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# Problem Analysis

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### Problem Analysis

2. 2. PROBLEM ANALYSIS
3. 3. What’s the best way to define or specify a problem? What are the “right” questions to ask? How should you go about isolating and verifying the cause of the problem?
4. 4. TESTING EXPLAIN IS AND IS NOT “ PROBLEM ANALYSIS” EXPLAIN A DEVIATION IDENTIFY SHOULD - ACTUAL SPECIFY IS & IS NOT DATA INVESTIGATE DISTINCTIONS & CHANGES VERIFY LOGIC AND REALITY
5. 5. PROBLEM ANALYSIS <ul><li>Provides the skills needed to explain any situation in which an expected level of performance is not being achieved and in which the cause of the unacceptable performance is unknown </li></ul>
6. 6. ELEMENTS IN COMMON <ul><li>Every problem is based on a discrepancy </li></ul><ul><li>Each has its own distinctive characteristics </li></ul><ul><li>Every problem’s cause is related to change </li></ul>
7. 7. STRUCTURE OF A PROBLEM DEVIATION SHOULD PRESENT performance PAST ACTUAL CHANGE performance performance SHOULD
8. 8. STRUCTURE OF A DAY ONE PROBLEM DEVIATION SHOULD ACTUAL PAST PRESENT DAY ONE performance performance Some condition required for achievement of the SHOULD NEVER HAS EXISTED or NEVER AS FUNCTIONED CORRECTLY
9. 9. TECHNIQUES OF PROBLEM ANALYSIS <ul><li>IDENTIFY THE PROBLEM (Definition of the problem)‏ </li></ul><ul><li>SPECIFY THE PROBLEM (Description of the problem in four dimensions: IDENTITY, LOCATION, TIMING, MAGNITUDE)‏ </li></ul><ul><li>INVESTIGATE THE PROBLEM (Extraction of key information in the four dimensions to generate possible causes)‏ </li></ul><ul><li>TESTING THE MOST PROBABLE CAUSE </li></ul><ul><li>VERIFY </li></ul>
10. 10. 1. IDENTIFY THE PROBLEM <ul><li>We define the problem with the deviation statement or name of the problem </li></ul><ul><li>Contains two elements: </li></ul><ul><li>1. nature of discrepancy </li></ul><ul><li>2. subject or object affected </li></ul><ul><li>Ask ourselves: “Can the effect of this problem as we have describe it in the deviation statement be explained now?”. </li></ul><ul><li>If it can, we must back up to the point at which we can no longer explain the deviation statement. </li></ul>
11. 11. 2. SPECIFY THE PROBLEM <ul><li>A. Describing the Problem: </li></ul><ul><li>IDENTITY – what is the problem? </li></ul><ul><li>LOCATION – where is the problem? </li></ul><ul><li>TIMING – when is the problem occurring? </li></ul><ul><li>MAGNITUDE – how serious, how extensive it is? </li></ul><ul><li>B. Determining the boundaries of the Problem: “IS” and “IS NOT” </li></ul>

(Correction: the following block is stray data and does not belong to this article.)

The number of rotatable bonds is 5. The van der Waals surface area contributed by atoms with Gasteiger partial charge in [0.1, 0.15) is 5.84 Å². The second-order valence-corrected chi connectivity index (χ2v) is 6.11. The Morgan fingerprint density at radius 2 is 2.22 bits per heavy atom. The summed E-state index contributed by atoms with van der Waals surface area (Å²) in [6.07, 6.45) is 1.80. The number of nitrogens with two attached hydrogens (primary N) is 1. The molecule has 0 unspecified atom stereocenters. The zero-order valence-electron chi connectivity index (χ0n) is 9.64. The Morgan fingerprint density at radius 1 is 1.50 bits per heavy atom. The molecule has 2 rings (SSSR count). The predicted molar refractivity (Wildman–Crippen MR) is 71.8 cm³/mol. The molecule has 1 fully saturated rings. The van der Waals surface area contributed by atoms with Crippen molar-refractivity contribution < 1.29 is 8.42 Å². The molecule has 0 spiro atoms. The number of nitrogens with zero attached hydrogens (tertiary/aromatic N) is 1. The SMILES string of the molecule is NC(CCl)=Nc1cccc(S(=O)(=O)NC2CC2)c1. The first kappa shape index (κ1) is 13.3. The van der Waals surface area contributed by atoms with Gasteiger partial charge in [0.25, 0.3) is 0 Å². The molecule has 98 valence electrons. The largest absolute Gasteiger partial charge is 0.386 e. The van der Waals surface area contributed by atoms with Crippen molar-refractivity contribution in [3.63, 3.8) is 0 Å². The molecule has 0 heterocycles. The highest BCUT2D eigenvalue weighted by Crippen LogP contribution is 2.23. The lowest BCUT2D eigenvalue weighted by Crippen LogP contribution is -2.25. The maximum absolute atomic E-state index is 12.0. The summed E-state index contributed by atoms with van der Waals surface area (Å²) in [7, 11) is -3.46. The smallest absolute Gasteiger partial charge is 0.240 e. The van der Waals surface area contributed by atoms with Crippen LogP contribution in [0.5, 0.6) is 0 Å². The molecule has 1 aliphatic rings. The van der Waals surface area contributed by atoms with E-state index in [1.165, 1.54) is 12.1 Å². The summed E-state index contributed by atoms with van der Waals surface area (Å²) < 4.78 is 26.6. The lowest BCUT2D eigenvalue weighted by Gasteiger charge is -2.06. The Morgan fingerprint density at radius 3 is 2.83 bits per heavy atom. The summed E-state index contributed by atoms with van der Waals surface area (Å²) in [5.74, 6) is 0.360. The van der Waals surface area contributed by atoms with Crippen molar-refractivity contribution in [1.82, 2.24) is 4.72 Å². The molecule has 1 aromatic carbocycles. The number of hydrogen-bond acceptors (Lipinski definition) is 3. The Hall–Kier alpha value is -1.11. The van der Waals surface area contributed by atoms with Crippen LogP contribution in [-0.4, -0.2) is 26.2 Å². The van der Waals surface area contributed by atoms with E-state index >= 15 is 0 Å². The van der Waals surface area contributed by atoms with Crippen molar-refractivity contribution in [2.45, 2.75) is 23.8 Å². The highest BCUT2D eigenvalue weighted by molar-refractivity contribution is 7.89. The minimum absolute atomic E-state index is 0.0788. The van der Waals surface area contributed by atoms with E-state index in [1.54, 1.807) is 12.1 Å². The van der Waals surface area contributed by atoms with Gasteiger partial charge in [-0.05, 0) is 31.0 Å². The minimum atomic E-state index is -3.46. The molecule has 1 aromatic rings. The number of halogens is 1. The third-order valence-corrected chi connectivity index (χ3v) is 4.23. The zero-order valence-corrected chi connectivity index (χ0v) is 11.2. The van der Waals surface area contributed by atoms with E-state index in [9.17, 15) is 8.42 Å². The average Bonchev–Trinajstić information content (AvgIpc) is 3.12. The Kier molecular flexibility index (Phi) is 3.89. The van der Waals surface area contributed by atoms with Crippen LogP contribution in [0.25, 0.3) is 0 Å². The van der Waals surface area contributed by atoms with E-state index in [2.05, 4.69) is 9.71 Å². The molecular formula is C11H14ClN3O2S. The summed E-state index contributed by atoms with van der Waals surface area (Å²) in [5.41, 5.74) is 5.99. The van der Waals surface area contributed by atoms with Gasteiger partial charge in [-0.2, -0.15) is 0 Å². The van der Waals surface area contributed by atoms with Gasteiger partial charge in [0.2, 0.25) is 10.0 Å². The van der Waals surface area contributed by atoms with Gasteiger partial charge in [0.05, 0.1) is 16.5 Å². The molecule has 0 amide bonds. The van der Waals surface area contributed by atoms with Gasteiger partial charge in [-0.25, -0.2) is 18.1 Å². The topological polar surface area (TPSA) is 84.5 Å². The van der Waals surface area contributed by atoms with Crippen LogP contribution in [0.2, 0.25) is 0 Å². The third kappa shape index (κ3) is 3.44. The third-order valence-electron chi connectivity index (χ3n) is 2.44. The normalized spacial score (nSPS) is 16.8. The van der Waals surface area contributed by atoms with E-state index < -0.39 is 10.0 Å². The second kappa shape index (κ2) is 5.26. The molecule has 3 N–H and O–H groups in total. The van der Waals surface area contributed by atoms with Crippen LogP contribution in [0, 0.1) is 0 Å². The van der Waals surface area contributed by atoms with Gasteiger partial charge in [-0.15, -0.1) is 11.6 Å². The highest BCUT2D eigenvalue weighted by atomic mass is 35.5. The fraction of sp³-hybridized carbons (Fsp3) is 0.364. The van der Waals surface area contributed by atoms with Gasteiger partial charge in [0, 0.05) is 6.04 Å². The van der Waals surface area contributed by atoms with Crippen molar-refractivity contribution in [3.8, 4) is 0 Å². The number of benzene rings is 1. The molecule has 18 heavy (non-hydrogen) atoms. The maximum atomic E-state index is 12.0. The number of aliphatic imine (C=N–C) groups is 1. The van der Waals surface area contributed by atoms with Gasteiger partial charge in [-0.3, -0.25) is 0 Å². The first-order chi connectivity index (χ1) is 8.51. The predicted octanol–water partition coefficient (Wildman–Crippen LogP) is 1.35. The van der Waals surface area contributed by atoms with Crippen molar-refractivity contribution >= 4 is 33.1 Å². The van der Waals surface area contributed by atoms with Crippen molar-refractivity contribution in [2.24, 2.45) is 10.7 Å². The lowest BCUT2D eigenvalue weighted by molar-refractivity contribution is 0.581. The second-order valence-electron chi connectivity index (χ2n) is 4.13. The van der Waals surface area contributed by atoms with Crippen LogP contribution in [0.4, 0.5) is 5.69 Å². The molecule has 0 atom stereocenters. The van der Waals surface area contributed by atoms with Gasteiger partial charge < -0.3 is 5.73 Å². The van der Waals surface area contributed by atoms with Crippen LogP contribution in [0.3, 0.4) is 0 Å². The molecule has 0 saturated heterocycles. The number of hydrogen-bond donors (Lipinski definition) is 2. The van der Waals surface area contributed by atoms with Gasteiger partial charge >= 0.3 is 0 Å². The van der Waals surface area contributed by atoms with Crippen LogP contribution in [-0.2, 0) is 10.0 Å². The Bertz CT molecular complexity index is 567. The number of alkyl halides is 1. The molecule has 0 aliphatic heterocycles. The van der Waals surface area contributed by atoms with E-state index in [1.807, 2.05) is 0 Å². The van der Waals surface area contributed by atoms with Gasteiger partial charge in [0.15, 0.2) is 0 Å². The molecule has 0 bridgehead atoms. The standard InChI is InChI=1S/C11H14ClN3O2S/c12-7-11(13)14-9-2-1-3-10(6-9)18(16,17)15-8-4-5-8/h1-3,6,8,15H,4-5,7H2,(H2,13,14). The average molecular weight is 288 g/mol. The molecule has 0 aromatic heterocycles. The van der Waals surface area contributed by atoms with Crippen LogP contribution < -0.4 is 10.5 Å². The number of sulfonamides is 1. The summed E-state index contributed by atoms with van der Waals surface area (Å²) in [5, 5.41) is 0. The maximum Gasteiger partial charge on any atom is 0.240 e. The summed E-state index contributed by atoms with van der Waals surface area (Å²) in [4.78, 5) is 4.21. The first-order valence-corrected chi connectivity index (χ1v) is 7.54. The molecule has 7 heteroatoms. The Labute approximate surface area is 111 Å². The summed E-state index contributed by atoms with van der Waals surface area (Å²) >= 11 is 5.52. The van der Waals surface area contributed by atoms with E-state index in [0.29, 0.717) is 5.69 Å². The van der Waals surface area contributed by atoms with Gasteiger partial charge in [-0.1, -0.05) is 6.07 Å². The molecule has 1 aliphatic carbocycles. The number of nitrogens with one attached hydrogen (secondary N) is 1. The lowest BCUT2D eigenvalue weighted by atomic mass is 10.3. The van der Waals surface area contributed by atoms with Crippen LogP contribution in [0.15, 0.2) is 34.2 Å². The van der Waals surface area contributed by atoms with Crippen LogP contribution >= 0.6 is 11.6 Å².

12. 12. “ IS” and “IS NOT”: A Basis of Comparison <ul><li>Identify COULD BE but IS NOT data </li></ul><ul><li>We will be able to identify the peculiar factors that isolate our problem: exactly what it is, where it is observed, when it is observed, and its extent or magnitude </li></ul><ul><li>Once we have identified bases of comparison in all four dimensions, we are able to isolate key distinguishing features of the problem </li></ul>
13. 13. 3. INVESTIGATE THE PROBLEM <ul><li>DISTINCTIONS </li></ul><ul><li>As the questions “What is distinctive?” (the IS data compared with the IS NOT data) is applied to all four dimensions of a problem, our analysis begins to reveal important clues to the cause of the problem </li></ul><ul><li>CHANGES </li></ul><ul><li>“ What changes are most likely to suggest the cause of our problem?” (when the distinction is appreciated as representing a change – its significance as a clue is greatly heightened)‏ </li></ul><ul><li>GENERATION OF POSSIBLE CAUSES </li></ul><ul><li>“ How could this distinction (or this change) have produced the deviation as described in the deviation statement?” </li></ul>
14. 14. 4. TESTING THE MOST PROBABLE CAUSE <ul><li>Testing for cause is a process of matching the details of a postulated cause with the details of an observed effect to see whether that cause could have produced that effect. </li></ul><ul><li>The true cause must explain each and every aspect of the deviation, since the true cause created the exact effect we have specified. </li></ul><ul><li>Testing a possible cause against the specification is an exercise in logic . </li></ul>
15. 15. 5. VERIFY <ul><li>To verify a likely cause is to prove that it did produce the observed effect. </li></ul><ul><li>Verification is easy to perform once you have identified a likely cause. </li></ul><ul><li>Verification is an independent step taken to prove a cause-and-effect relationship. </li></ul><ul><li>Verification is possible in most problem situations. What it consists of will depend on the circumstances. </li></ul>
16. 16. Problem Analysis was not developed with improved communication in mind. It was developed as a system that would make best use of a people’s natural cause-and-effect thinking pattern